Residents say safety measures coming to dangerous Pierrefonds-Roxboro street fall short

·3 min read
A memorial is set up on the shoulder of Lalonde Boulevard where a 15-year-old girl died last month after being struck by a car near the Saraguay Street intersection in Pierrefonds. (Valeria Cori-Manocchio/CBC - image credit)
A memorial is set up on the shoulder of Lalonde Boulevard where a 15-year-old girl died last month after being struck by a car near the Saraguay Street intersection in Pierrefonds. (Valeria Cori-Manocchio/CBC - image credit)

In a special meeting Monday, Pierrefonds-Roxboro borough councillors voted to adopt traffic-calming measures to help slow vehicles on Lalande Boulevard, where a 15-year-old girl was struck and killed by a car last month.

Residents who live near the narrow, house-lined road in the West Island have long called it dangerous and have asked for safety measures.

"We go for walks with my kids and it's terrifying," said Kristel Andrews, a nearby resident. She says cars whiz down Lalande to avoid traffic lights on Gouin Boulevard.

Starting this week, changes coming to the street include a speed limit of 30 km/h (down from 40), more speed-limit signs and two strategically placed speed bumps.

"We know that all of that does help and we're looking at implementing that as early as this week, starting with some of the signage," said Pierrefonds-Roxboro Mayor Dimitrios "Jim" Beis. He says the speed bumps and an electric speed radar will be added within the next few weeks.

But Andrews isn't convinced these proposed short-term solutions are enough to stop speeding motorists.

"I just don't think people care," she said, noting that cars appear to go 100 km/h in the 40 km/h speed zone. She says adding multiple speed bumps and having more police in the area will make people "too afraid to go fast."

More long-term solutions afoot

With three schools nearby, residents say there are always kids riding their bikes and plenty of pedestrians on the street.

"It should be a scenic place for people to walk by to enjoy the view and the river," said Antoinette Toni, a resident who's lived in the neighbourhood for 48 years and currently lives on Lalande.

She thinks the borough's short-term plans are a "very, very good idea," but more needs to be done to make the road safer for pedestrians.

"Make a sidewalk and a one-way only," she said. "The road is too narrow here, you can't really have both traffics here."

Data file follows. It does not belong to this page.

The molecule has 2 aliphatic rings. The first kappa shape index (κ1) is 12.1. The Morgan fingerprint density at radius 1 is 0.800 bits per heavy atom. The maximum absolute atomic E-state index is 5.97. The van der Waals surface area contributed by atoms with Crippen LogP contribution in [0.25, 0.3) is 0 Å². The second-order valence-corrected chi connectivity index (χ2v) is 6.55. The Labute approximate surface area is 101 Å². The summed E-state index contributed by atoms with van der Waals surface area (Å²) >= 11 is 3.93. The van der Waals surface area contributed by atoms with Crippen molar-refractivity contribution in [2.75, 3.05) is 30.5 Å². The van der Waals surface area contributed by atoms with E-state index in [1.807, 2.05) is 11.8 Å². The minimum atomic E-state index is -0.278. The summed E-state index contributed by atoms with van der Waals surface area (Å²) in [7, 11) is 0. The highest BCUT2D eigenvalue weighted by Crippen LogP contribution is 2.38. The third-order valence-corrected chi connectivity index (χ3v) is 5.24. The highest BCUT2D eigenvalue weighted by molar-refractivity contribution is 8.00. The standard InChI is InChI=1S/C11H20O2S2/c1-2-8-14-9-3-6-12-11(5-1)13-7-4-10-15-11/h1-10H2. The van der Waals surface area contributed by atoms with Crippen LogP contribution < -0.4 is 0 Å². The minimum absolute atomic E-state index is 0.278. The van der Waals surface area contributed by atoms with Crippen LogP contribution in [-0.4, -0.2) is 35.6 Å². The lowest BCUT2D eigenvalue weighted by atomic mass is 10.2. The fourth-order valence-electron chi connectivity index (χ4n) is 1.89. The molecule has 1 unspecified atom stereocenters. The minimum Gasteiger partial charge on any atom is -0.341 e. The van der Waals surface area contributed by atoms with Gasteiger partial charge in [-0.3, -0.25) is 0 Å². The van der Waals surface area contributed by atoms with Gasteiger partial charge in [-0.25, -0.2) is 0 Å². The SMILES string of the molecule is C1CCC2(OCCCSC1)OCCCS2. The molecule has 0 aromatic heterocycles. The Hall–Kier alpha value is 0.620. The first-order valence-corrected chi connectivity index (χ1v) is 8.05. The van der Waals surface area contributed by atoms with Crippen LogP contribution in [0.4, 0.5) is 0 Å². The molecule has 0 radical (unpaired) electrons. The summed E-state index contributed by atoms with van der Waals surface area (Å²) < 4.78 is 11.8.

Kate McKenna/CBC
Kate McKenna/CBC

There is no sidewalk on the stretch of road, but instead a gravel shoulder that cuts into the manicured front lawns of the waterfront homes. There is no parking on the street, which has wooden electrical poles along its northern edge.

The mayor says the borough is planning on hiring an engineering firm to provide more long-term recommendations and solutions, whether they be making the street a one-way or allotting part of it to pedestrians and bikes only.

"Right now the immediate need for us is to really secure the area and give the residents at least some sense of security," Beis said.

'Shouldn't be waiting for a tragedy'

The borough, police and engineers have been reviewing potential changes to the boulevard for years, Beis said, but space constraints and environmental restrictions have stood in the way of changing the infrastructure.

Meanwhile, Melissa Onofrio, who moved to the neighbourhood just one year ago, says she's wondering if she made the right decision

"The street, at night, it's a race-car track," she said.

Onofrio believes adding two speed bumps could be beneficial, but overall, the proposed actions come a little too late.

"It's a residential area, it's a residential park, there's children everywhere," she said.

"You shouldn't be waiting for a tragedy."

As of Monday, Montreal police say no charges have been laid against the 59-year-old man who careened into the 15-year-old girl on the shoulder of Lalonde last month. The SPVM says the investigation is ongoing.

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